There was no defense, in the essay, for the gruesome, ice-cold practice of producing and eating meat as it happens today. Because you cannot defend that. Really. You can’t.

So meat eaters, if this New York Times contest-winning essay is the best you can do, maybe let’s keep the topic of the meat industry and animal cruelty flowing for awhile.

Seriously. Can we talk?

The habit of deflecting and redirecting the conversation is leaving your side of the argument empty of logic and lacking in depth. The practice of eating meat remains morally undefended.

“Soy cows have feelings too” is funny, but it lets you off the hook on something bigger than you are allowing yourself to see.

You are abdicating an invitation to a more quiet, innocent approach. People like themselves more when they are causing less suffering from their choices. Really. They did studies.

Photo: Identity Photography

Try the salad. One time. Have the beans, they are delicious. Eat one meal knowing no animal died to make the plate. It’s your fork.

Stop being the meat industry’s b*tch.

Because it’s not you.

You are better than that.



Editor: Kate Bartolotta

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About Karl Saliter

Karl is a circus artist sculptor writer miscreant gypsy, living in Mexico.
He has written two novels, “Compassion’s Bitch,” and “Breakfast In A Cloud,” and has published neither. He often feels as if he was born under a silver whale of a frisbee moon in the back of a red cartoon pickup truck. That careening down route 66 at speed, he leapt up into the cab, took the wheel, stuck his baby elbow out the rolled-down window, and that though the truck had awesome chrome mirrors, he never looked back. He hopes you frequently feel the same.


135 Responses to “It’s Not You, It’s Meat.”

  1. karlsaliter says:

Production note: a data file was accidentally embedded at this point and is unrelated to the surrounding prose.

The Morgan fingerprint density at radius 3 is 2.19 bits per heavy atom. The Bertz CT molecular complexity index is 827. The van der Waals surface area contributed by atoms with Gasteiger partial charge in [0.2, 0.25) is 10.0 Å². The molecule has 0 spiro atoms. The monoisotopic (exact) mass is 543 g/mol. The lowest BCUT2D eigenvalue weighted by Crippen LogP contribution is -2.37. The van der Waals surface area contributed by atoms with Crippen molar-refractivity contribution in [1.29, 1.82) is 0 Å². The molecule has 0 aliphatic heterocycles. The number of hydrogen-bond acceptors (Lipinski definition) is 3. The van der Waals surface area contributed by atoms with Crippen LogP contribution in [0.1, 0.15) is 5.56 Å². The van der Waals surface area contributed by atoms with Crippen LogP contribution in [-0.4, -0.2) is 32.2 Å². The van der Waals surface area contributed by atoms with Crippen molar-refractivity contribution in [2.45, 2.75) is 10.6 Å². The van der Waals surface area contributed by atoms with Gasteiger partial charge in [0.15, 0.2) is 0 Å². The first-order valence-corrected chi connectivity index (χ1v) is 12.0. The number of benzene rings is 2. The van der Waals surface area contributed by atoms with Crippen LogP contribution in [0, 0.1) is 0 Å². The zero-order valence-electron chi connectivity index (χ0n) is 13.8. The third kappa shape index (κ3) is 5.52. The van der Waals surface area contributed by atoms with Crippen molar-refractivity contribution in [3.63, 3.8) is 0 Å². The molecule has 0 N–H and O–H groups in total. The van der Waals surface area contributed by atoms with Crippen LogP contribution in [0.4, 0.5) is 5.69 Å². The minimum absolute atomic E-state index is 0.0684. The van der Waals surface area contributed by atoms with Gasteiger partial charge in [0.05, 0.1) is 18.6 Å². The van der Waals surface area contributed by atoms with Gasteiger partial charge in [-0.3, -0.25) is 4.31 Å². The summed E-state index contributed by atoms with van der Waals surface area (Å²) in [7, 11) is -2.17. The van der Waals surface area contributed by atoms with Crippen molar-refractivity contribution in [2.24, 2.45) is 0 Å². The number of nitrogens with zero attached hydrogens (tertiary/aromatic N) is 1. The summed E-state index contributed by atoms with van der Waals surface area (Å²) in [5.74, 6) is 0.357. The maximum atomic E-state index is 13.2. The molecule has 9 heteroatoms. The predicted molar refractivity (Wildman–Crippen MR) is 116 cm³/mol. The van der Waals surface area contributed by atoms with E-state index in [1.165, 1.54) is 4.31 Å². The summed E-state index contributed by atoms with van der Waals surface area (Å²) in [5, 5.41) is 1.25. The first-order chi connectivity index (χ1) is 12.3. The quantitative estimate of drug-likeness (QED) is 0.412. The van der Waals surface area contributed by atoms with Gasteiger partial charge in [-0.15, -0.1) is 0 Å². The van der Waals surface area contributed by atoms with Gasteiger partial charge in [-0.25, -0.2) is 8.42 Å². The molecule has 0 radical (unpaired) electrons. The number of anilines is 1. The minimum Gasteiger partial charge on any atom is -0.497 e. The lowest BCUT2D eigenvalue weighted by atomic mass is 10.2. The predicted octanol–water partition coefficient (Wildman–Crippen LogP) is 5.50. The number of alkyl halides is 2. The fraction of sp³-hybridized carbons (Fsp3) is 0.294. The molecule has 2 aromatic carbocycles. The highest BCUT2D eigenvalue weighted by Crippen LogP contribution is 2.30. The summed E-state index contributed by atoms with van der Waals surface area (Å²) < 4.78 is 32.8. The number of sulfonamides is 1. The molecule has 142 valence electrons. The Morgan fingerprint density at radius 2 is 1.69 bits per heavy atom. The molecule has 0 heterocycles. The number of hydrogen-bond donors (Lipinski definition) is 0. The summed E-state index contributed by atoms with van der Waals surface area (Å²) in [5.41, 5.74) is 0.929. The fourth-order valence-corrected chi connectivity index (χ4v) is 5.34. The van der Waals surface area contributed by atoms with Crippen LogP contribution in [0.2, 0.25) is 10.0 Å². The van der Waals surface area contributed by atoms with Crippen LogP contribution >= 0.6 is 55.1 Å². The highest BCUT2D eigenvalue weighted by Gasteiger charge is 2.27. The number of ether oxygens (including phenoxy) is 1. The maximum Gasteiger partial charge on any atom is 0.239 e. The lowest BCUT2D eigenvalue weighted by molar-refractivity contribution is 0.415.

Louise, the ethics of eating meat in this context does not apply to people who have no other option. And I credit you enough to believe you know that, and are being deliberately obtuse in bringing it up as an example.

  2. karlsaliter says:

    Depends how you do it, Suri. It can be really delicious with some study.
    Hats off to you for having tried it. It sucks worse for the animals.

  3. karlsaliter says:

    Louise, nobody is locking you in a cage and forcing you to read this.

  4. karlsaliter says:

    Suri that is a topic for a different article, and a good one. But its also yet another deflection. Discredit the author to obfuscate the topic.

  5. karlsaliter says:

    Paul you are right, there is no need for the writing to be hurtful.
    I believe I have been calling people's lame, vacuous arguments stupid, not people.
    And I think the difference is a huge one. But that's just me.

    I also agree with your idea of giving thanks, and growing food. Both are awesome.

  6. @Suri_k8 says:

    You are right but the Navarrete paper in Nature doesnt exclude meat from the equation ……
    Here is the link to the article. Navarrete et al posted in Nature 2011 , Energetics and the evolution of human brain size,

    And a peek:
    Starting with Early Pleistocene Homo, this increase could have come from any of the three sources listed in Fig. 3. First, they improved diet quality as indicated by increased consumption of meat and bone marrow1 and by tool-assisted food processing, at one point including cooking4. Second, despite having moved into highly seasonal habitats9 they reduced temporal fluctuations in energy budgets by cognitive buffer- ing25, which is also known for other primates15 and birds14. Third, provisioning and food sharing probably arose with the adoption of cooperative breeding and substantial meat acquisition among the earlier representatives of the genus Homo4,26. Comparative research suggests that such energy subsidies for reproducing females and dependent offspring can support increased brain size19,21.
    The second pathway to brain enlargement is increased energy allocation to the brain by savings on other expensive functions, although the expensive-tissue hypothesis for organs is no longer sup- ported. One likely trade-off could be found between brain size and the costs of locomotion……..


  7. @Suri_k8 says:

    In fact if you check out figure 3 , it proposes complementary pathways that include improved diet quality , For an adaptive increase in relative brain size :

    Increase in net energy input—–>
    Improved diet quality -Energy subsidies (cooperative breeding)-Stabilized energysupply(avoidance of starvation)